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Development of a novel human materials hyperspectral remote sensing tool for forensic investigations and operations for U.S. law enforcement

Award Information

Award #
2015-DN-BX-K011
Funding Category
Competitive
Location
Congressional District
Status
Closed
Funding First Awarded
2015
Total funding (to date)
$547,722

Description of original award (Fiscal Year 2015, $547,722)

As submitted by the proposer:
Hyperspectral imagery from air vehicles or satellite will continue to be an emerging area of forensic and operational activities in Law enforcement. A major gap in hyperspectral data
processing capability is in detecting human materials such as human skin and hair, blood, bone and clothing as well as the common related geologic, environmental and confuser materials. Critical for gaining this capability is to create a robust hyperspectral library and software that contains high quality reference spectra and extensive metadata for human materials and related geologic, environmental and confuser materials. The goal of this project is to produce a first generation software module (Plug-In) for the commonly used ENVI platform based on the existing Tactical Hyperspectral Operations Resource (THOR) Plug-In currently used by the U.S. military. Thirty copies of the resulting Plug-In will be provided for 24 months at no cost to the government after completion of the project. The hypotheses of this project are that (1) human materials will be spectrally diverse such that a useful first generation hyperspectral interpretation software tool can be effectively developed and (2) some aspects of human materials such as spectral changes over time of blood and clothing could be exploited for age determination in the context of crime scenes.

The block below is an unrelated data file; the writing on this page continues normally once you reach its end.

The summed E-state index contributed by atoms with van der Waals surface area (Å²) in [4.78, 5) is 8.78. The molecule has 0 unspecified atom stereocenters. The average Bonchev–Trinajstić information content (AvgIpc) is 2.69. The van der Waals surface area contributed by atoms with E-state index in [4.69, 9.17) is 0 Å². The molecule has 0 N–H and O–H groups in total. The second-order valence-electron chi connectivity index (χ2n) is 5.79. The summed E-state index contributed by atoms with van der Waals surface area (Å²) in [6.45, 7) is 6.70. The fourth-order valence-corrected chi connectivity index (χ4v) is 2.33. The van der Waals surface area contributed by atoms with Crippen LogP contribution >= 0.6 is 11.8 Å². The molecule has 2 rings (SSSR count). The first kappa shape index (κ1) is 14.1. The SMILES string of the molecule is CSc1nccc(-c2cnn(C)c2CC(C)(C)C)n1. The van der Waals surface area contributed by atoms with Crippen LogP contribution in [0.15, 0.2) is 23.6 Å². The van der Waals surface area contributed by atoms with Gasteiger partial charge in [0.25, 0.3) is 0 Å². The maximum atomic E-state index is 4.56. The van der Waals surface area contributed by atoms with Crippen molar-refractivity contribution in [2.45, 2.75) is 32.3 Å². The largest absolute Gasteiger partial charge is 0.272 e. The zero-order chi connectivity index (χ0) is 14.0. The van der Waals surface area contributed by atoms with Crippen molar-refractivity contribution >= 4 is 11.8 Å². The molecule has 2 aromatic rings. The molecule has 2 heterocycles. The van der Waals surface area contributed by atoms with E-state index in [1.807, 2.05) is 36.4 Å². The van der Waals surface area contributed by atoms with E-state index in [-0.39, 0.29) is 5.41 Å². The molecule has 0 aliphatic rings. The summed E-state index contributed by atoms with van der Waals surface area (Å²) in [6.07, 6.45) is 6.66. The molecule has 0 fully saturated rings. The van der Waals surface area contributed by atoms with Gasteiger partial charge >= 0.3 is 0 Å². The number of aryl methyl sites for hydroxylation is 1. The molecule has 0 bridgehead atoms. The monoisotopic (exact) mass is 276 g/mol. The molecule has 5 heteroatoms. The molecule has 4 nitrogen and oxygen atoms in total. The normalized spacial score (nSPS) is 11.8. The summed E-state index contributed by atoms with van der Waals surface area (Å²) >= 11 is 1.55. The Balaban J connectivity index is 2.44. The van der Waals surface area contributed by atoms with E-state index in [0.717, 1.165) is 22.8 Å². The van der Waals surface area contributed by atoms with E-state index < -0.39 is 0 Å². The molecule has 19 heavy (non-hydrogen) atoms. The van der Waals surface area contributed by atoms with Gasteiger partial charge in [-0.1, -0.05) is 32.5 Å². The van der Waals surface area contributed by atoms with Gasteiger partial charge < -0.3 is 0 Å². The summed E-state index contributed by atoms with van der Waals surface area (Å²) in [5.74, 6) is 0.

The technology will be transformative having impact for numerous federal, state and local law enforcement agencies. Having the capability to identify and discriminate human materials will enable an overall increase in crime scene surveillance, tactical situation awareness, and rescue and disaster response. Identification of human materials will enable identification of victims, suspects, active and downed law enforcement officials. In addition, identification of blood, hair, skin, bone and clothing and alteration products may be useful in confirming or refuting recent or past crime scene activities, massacre or (international) genocide sites, mass graves or partially concealed mass graves, locating refugees or transient humans, searching for live, wounded or dead persons.

Executing this project at Miami University provides significant cost advantages over industry. The PI of the project has 4 publications in remote sensing and is an expert in geomaterials. Exelis VIS is a well-established government contractor that produces the industry standard remote sensing software. This project will serve as a basis for developing a highly refined next generation technology.

This project contains a research and/or development component, as defined in applicable law.

ca/ncf

Date Created: September 17, 2015